Background: Refractory esophageal stricture (RES) may be attributed to food allergy. Its etiology and pathogenesis are not fully understood. Identification of novel genetic variants associated with this disease by exome sequencing (exome-seq) may provide new mechanistic insights and new therapeutic targets. Methods: To identify new and novel disease-associating variants, whole-exome sequencing was performed on an Illumina NGS platform in three children with RES as well as food allergy. Results: A total of 91,024 variants were identified. By filtering out ‘normal variants’ against those of the 1000 Genomes Project, we identified 12,741 remaining variants which are potentially associated with RES plus food allergy. Among these variants, there are 11,539 single nucleotide polymorphisms (SNPs), 627 deletions, 551 insertions and 24 mixture variants. These variants are located in 1370 genes. They are enriched in biological processes or pathways such as cell adhesion, digestion, receptor metabolic process, bile acid transport and the neurological system. By the PubMatrix analysis, 50 out of the top 100 genes, which contain most variants, have not been previously associated with any of the 17 allergy-associated diseases. These 50 genes represent newly identified allergy-associated genes. Those variants of 627 deletions and 551 insertions have also not been reported before in RES with food allergy. Conclusions: Exome-seq is potentially a powerful tool to identify potential new biomarkers for RES with food allergy. This study has identified a number of novel genetic variants, opening new avenues of research in RES plus food allergy. Additional validation in larger and different patient populations and further exploration of the underlying molecular mechanisms are warranted. Full article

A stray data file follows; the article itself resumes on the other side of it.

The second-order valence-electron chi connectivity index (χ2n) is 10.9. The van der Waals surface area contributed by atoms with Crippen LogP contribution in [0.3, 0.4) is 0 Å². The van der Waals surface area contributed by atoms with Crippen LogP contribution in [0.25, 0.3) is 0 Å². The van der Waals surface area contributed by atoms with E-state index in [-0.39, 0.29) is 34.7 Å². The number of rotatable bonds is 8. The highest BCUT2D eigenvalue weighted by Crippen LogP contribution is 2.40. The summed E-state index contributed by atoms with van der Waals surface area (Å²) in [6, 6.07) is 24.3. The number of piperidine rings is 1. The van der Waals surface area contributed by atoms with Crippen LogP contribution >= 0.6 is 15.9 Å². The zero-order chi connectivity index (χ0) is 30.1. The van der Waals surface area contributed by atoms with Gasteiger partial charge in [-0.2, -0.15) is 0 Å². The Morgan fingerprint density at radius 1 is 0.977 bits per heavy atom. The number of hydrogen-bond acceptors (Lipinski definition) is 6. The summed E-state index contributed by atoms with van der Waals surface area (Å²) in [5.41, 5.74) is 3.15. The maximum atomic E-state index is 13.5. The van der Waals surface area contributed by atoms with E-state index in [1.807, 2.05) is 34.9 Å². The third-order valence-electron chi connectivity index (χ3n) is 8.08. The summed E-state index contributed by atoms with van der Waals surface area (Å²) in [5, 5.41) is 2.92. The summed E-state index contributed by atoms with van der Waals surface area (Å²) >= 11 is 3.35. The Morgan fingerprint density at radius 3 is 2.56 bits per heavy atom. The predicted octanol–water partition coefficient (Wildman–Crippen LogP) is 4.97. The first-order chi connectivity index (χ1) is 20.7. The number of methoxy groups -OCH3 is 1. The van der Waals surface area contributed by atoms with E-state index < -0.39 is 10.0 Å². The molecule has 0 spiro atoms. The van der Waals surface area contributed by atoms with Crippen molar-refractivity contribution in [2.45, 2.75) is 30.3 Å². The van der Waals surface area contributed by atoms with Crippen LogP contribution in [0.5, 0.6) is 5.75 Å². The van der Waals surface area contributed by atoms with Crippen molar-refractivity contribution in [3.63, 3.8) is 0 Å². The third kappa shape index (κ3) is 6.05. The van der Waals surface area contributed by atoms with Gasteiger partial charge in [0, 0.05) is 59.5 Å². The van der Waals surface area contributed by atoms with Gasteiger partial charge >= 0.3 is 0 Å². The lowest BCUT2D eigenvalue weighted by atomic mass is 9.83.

(This article belongs to the Special Issue Nutrigenetics)